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3 things we learned from Spain v. Sweden

On the eve of EURO 2020, Joe Prince-Wright, Andy Edwards and Nick Mendola preview the whole field -- from why England could make a deep run to why France should be heavy favorites.

Spain huffed and puffed, and huffed and puffed some more, but couldn’t make Sweden’s house budge as they settle for a 0-0 draw in the two sides’ EURO 2020 opener in Seville, Spain, on Monday.

[ MORE: EURO 2020 hub ]

As they typically do, Spain held an overwhelmingly majority of possession in the game, but — as they have done all too often in recent years — couldn’t break down the low defensive block of Sweden.

Three things we learned: Spain - Sweden

1. Possession doesn’t translate to points: Spain enjoyed an astonishing 85 percent of possession (that’s against Sweden, but no amount of sustained possession could make up for the frustratingly (and predictably) wasteful finishing of a forward line led by noted chance waster Alvaro Morata.

2. The possession was, however, impressive nonetheless: Here’s the thing about having the ball as much as Spain did against Sweden: it’s really difficult to do, to the point that doing so requires so very few misplaced passes over the course of 90 minutes that perhaps no other team in the world could actually pull it off. Also, it’s not as if La Furia Roja weren’t creating genuine scoring chances after stringing together 15, 20 and upward of 30 passes with ease. At least after one game, this feels strictly like an issue to do with the finishing and very little else. You’ve done loads of the hard work, now just put the chances away. Easy, right?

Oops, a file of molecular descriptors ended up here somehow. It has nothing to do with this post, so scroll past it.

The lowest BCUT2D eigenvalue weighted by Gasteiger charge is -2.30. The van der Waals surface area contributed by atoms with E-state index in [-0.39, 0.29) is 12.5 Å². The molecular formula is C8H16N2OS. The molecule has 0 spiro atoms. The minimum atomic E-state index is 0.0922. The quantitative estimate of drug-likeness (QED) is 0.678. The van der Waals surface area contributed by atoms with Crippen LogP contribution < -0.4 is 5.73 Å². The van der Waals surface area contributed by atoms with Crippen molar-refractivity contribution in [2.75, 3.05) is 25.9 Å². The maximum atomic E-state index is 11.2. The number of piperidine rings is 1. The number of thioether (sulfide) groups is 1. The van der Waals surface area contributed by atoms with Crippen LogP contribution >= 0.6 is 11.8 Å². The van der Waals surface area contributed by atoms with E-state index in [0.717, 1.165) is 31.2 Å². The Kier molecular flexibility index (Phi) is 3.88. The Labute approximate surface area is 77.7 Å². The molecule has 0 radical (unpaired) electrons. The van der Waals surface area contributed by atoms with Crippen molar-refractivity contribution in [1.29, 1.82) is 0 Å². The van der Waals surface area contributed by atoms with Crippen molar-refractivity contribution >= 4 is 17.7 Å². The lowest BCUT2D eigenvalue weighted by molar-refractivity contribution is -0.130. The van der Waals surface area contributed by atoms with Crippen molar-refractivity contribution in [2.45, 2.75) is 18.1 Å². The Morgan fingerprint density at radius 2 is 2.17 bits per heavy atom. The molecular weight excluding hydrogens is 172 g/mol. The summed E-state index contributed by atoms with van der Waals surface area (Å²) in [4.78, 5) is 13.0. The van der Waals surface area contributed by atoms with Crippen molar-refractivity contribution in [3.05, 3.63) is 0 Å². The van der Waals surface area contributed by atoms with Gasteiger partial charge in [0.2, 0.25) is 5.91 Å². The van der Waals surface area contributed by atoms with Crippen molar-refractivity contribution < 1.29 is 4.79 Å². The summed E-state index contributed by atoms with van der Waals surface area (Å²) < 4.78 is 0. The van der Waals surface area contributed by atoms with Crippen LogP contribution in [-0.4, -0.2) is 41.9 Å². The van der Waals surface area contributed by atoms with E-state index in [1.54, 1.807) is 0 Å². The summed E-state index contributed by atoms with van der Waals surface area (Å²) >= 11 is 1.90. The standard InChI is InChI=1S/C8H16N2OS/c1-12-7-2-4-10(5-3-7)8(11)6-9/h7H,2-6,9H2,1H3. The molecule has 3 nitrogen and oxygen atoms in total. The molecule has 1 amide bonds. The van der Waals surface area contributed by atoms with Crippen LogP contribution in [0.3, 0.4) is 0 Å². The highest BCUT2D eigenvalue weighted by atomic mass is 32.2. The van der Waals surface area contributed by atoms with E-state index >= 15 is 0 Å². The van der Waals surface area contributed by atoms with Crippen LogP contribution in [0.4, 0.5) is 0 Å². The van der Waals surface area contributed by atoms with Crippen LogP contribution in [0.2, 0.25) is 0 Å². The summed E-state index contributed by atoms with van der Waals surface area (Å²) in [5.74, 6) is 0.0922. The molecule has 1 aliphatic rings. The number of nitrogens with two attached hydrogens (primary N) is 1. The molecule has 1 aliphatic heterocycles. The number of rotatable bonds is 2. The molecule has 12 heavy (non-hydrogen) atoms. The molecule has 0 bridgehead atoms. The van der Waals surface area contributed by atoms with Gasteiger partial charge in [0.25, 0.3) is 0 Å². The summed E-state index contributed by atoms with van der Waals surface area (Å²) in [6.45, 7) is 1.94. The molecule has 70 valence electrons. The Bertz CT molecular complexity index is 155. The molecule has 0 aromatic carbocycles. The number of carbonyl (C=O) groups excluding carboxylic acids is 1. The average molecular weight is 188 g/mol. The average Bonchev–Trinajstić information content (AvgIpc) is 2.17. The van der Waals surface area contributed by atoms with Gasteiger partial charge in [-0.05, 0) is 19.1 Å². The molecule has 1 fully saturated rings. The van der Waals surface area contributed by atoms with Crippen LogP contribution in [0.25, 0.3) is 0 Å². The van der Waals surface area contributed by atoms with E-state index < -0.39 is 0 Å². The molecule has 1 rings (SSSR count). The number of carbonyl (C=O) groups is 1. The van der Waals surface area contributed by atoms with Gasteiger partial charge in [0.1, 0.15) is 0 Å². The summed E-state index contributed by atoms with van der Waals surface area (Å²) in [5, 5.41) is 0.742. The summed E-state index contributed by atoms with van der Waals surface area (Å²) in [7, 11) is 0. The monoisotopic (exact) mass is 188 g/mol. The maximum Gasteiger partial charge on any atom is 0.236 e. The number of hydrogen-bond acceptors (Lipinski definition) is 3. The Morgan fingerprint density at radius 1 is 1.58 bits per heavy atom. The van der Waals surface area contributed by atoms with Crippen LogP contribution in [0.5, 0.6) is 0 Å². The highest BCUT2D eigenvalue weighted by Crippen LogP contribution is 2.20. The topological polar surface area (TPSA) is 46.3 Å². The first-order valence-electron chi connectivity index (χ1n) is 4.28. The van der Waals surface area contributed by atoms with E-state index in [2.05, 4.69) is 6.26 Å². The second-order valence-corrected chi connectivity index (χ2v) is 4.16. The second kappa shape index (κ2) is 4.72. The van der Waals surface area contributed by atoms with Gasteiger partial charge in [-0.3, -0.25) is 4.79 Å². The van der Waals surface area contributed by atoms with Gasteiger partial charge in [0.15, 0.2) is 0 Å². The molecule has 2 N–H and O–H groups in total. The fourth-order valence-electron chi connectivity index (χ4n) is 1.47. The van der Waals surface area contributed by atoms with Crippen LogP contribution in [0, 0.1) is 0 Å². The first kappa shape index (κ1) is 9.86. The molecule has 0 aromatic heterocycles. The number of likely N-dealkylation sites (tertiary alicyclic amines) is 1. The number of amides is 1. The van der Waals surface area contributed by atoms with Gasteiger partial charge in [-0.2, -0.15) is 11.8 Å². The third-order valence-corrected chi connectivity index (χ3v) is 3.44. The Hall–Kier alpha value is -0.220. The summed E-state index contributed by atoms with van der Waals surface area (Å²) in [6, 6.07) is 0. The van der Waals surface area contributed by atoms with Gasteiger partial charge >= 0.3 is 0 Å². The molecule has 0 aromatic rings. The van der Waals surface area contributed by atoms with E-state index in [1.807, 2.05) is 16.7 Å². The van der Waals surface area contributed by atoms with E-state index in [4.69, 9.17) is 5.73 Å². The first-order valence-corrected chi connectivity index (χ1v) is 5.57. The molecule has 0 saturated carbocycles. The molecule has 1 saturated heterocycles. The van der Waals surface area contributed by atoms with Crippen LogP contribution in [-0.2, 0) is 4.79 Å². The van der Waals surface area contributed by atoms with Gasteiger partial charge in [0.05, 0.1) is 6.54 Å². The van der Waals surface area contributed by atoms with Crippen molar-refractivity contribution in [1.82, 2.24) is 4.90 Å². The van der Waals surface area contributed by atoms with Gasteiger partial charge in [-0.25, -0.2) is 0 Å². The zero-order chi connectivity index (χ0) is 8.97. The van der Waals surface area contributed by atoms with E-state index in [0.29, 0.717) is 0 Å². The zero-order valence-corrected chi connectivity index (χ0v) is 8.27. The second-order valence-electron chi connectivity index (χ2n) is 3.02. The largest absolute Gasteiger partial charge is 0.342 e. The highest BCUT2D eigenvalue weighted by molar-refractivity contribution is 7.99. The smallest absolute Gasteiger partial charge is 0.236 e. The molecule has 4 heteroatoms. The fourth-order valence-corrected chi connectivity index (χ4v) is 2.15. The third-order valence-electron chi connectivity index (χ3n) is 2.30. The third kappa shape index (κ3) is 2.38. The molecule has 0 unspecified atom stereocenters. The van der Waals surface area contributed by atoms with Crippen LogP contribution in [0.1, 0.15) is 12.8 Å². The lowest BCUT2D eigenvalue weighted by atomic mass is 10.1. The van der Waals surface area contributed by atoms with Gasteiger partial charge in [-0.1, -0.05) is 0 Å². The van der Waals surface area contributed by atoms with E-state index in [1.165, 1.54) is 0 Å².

3. Morata not the only wasteful one: To be fair to Morata, Dani Olmo attempted two more shots than Morata did (3) against Sweden and also failed to score a goal, technically making him the worst offender of wasting scoring chances. The fact he managed to put two on target (to Morata’s zero) does help Olmo save face to a degree, though.

Man of the match: Robin Olsen - Had to make five saves on the day, including a pair of key stops late in the game.

Morata missed the target altogether with his best chance of the game, a one-on-one battle with Robin Olsen in the 38th minute. With Olsen all by his lonesome, Morata seemed destined to score and make good on Spain’s nearly 90 percent of possession to that point.

Sweden never truly grew into the game in the sense that they were anything close to Spain’s equals, but Alexander Isak didn’t miss the opportunity to put the team on his back and try to carry them over the line anyway. The 21-year-old striker was at the center of anything and everything good for Sweden, including this tragically wasted chance by Marcus Berg in the 61st minute.

Up next for Spain is a clash with Poland on Saturday (3 pm ET), while Sweden will face Slovakia the day before (9 am ET).

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